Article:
April 18, 2014

Creating a Community of Writers in Your Classroom

Initial Thoughts:

It never fails.  When I ask my 8th grade students to take out their independent reading book and read during Reading Workshop they whip out their books, find a comfy spot in the room, and have at 'er.  However, when I ask students to take out their Writer's Notebook and free write, the response is severely different: a series of moans, immediate off task behaviors, me having to give several "reminders" of what the expectations for independent writing are.  So here is my question: why do students love to read but hate to write?  It is my belief that somewhere in our school system we have failed students as writers.  They have come to view writing as the teacher telling them exactly what to write about and how to write it.  And then once they do, the teacher tears that writing apart.  It is a deadly spiral.  Deadly because in the process, we literally kill our students' creative spirit.  At the beginning of third quarter this school year, I decided to tackle this problem head on.  Not because I thought I could fix it, but I did believe that I could improve it.

Implementing Biweekly Free Choice Pieces:

At the beginning of third quarter I stood in front of my class and explained that I would be collecting a free choice writing piece from them every other Thursday.  The piece could be on any topic, written in any genre.  Students would be expected to free write in their writer's notebooks for a minimum of 40 minutes per week outside of school and would receive 40 minutes per week during class to free write as well.  Every other week they were to select a piece of writing as a result of this free write time, type it up, and submit it to me.  I would be grading the free write piece using a Six Traits rubric.  You honestly would have thought that I just announced we were going to stand on our heads all hour as I glanced around at the horrified faces of my students, grumbling under their breaths at my bizarre request.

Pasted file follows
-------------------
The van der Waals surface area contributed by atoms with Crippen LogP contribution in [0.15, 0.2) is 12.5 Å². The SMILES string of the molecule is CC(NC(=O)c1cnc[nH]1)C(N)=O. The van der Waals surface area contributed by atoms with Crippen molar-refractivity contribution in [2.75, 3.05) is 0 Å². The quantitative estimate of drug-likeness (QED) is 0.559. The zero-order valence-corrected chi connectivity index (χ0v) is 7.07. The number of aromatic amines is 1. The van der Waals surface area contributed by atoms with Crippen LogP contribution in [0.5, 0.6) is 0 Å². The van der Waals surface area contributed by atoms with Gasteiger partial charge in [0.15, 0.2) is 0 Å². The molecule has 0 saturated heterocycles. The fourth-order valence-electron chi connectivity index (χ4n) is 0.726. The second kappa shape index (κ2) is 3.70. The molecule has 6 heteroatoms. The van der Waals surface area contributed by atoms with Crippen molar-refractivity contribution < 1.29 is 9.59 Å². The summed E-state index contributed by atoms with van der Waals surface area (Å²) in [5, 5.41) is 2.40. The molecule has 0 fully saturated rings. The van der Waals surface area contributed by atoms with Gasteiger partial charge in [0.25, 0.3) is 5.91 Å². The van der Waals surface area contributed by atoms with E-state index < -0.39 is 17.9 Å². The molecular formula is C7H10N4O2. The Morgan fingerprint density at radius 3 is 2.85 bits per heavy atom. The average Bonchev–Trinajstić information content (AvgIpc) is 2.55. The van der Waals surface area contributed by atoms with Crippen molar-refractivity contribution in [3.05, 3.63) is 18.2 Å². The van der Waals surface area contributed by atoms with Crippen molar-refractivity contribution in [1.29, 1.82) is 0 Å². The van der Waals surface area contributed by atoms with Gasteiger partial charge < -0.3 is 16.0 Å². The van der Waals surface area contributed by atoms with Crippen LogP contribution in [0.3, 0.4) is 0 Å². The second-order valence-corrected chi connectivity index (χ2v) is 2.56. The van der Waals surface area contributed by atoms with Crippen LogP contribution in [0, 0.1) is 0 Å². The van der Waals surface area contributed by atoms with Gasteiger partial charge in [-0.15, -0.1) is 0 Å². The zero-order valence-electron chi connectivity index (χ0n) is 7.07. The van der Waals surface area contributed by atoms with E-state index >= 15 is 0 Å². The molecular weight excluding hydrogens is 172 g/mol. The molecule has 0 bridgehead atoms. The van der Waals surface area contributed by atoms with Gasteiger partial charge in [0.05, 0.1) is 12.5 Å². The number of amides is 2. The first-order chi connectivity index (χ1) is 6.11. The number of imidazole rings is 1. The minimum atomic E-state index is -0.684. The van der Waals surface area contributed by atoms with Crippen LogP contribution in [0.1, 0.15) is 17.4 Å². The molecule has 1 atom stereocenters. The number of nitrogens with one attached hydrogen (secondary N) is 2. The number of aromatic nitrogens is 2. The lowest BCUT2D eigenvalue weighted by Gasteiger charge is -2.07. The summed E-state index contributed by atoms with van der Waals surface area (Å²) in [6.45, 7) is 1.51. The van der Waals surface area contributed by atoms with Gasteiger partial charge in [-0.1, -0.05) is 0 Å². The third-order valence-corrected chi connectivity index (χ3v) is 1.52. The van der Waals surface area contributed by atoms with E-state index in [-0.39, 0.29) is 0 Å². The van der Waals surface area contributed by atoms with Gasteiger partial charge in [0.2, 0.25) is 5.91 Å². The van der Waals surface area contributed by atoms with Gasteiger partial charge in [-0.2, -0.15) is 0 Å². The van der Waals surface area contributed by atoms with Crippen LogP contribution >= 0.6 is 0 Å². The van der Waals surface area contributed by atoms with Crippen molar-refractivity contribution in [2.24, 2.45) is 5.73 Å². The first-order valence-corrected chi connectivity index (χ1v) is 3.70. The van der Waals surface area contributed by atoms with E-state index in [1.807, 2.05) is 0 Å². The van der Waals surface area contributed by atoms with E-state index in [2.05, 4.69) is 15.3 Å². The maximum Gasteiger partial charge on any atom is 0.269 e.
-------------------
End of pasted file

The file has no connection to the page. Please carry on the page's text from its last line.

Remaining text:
Throughout the following two weeks, we committed 40 minutes of class time weekly to free writing.  I would by lying if I didn't say it was a struggle and I questioned giving up on the concept all together.  The first fateful Thursday arrived, and my students submitted their first free choice piece.  While reading and grading them over the weekend, I was pleasantly surprised by a few students who really put themselves out there.  I was also disappointed by another handful of students who did not even tiptoe outside of the box.  We came back together and continued with our routine of committing time to free writing inside and outside of class.

It is now the middle of fourth quarter and our routine of free writing and turning in free choice pieces on a biweekly basis has remained consistent.  I am amazed at the results.  I have students who submit a chapter of a fiction story to me each time a piece is due.  Whenever I have received fiction stories from students in the past, they commonly start out strong and then rush to a hurried ending and never seem developed.  This is simply because students don't have enough time to write them.  I am literally at the edge of my seat waiting for the next chapters of some of these stories.  My students have me hooked into the plot and are using narrative elements such as foreshadowing, character development, dialogue, and setting details to put together chapters which will become more like a book than the usual rushed fiction story.